Nuclear propulsion is the use of energy released by a nuclear reaction to provide thrust directly, as distinct from nuclear-electric propulsion.1 A nuclear propulsion system derives its thrust from the products of nuclear fission or fusion, and was first seriously studied by Stanislaw Ulam and Frederick de Hoffman in 1944 as a spin-off of their work on the Manhattan Project. During the quarter-century following World War II, the Atomic Energy Commission (superceded by the Department of Energy in 1974) worked with various federal agencies on a series of nuclear engine projects, culminating in NERVA.2
One way to achieve nuclear propulsion is to heat a working fluid by pumping it through a nuclear reactor, then let the fluid expand through a nozzle. Considering that nuclear fission fuel contains more than a million times as much energy per unit mass as chemical fuel does, this sounds promising. But the approach is limited by the temperature at which a reactor and key components of a rocket, such as a nozzle, can operate. The best working fluid to use is hydrogen, because it is the lightest substance and therefore, at any given temperature, consists of the fastest-moving particles. Chemical rockets cannot produce hydrogen as an exhaust because hydrogen is not the sole product of any practical chemical reaction. With unlimited nuclear power, however, it is not necessary to react or burn anything; instead, hydrogen gas could simply be heated inside a nuclear reactor and then ejected as a high-speed exhaust. This was the idea of the NERVA project.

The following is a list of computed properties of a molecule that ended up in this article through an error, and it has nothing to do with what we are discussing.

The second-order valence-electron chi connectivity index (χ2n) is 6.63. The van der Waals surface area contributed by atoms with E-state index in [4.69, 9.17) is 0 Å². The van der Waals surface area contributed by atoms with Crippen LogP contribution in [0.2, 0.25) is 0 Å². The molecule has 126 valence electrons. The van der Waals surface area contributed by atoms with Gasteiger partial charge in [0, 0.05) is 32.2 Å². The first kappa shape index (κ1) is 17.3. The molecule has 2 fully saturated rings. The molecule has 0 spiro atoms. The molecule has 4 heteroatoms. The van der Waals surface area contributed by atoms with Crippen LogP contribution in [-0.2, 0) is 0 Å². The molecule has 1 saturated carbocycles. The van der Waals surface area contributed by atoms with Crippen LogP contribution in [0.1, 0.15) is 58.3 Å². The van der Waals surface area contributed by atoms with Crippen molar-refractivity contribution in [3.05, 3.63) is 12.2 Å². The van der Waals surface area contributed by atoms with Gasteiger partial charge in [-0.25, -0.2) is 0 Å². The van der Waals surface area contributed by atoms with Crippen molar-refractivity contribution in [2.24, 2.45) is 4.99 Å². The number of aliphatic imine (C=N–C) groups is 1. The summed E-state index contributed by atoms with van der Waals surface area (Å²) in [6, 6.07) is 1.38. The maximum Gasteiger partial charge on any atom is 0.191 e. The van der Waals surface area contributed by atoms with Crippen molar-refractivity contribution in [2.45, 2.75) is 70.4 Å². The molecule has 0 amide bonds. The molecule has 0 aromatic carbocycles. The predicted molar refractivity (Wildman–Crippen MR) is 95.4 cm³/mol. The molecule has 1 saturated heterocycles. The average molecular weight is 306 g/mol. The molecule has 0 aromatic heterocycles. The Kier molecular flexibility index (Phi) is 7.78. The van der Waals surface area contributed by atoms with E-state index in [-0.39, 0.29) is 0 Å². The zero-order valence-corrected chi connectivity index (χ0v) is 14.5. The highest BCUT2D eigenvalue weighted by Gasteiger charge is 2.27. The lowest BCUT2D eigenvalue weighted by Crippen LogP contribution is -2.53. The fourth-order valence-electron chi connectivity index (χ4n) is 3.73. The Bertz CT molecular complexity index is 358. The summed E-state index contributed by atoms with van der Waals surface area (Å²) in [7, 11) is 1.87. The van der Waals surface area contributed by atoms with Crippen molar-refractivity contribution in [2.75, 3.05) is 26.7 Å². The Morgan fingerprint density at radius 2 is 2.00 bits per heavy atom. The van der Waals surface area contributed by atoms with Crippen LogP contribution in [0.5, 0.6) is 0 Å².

Other concepts in nuclear propulsion have sought to circumvent the temperature limitation inherent in circulating the working fluid around a reactor by harnessing the power of runaway nuclear reactions. Among the most important historically of these has been the nuclear pulse rocket, designs of which were developed for Project Orion and Project Daedalus. See also antimatter propulsion.
NASA has recently revitalized interest in nuclear propulsion with its Project Prometheus. One of the possible systems that could be developed in the future by NASA as part of Project Prometheus is based on the idea of microwave-induced fusion propulsion.
1. Kommash, Terry, ed. Fusion Energy in Space Propulsion. Reston,
Va.: American Institute of Aeronautics (1995).
2. Abbot, Alison. "Rubbia proposes a speedier voyager to Mars and back," news item about an idea by Carlo Rubbia for a new type of NERVA-like nuclear rocket.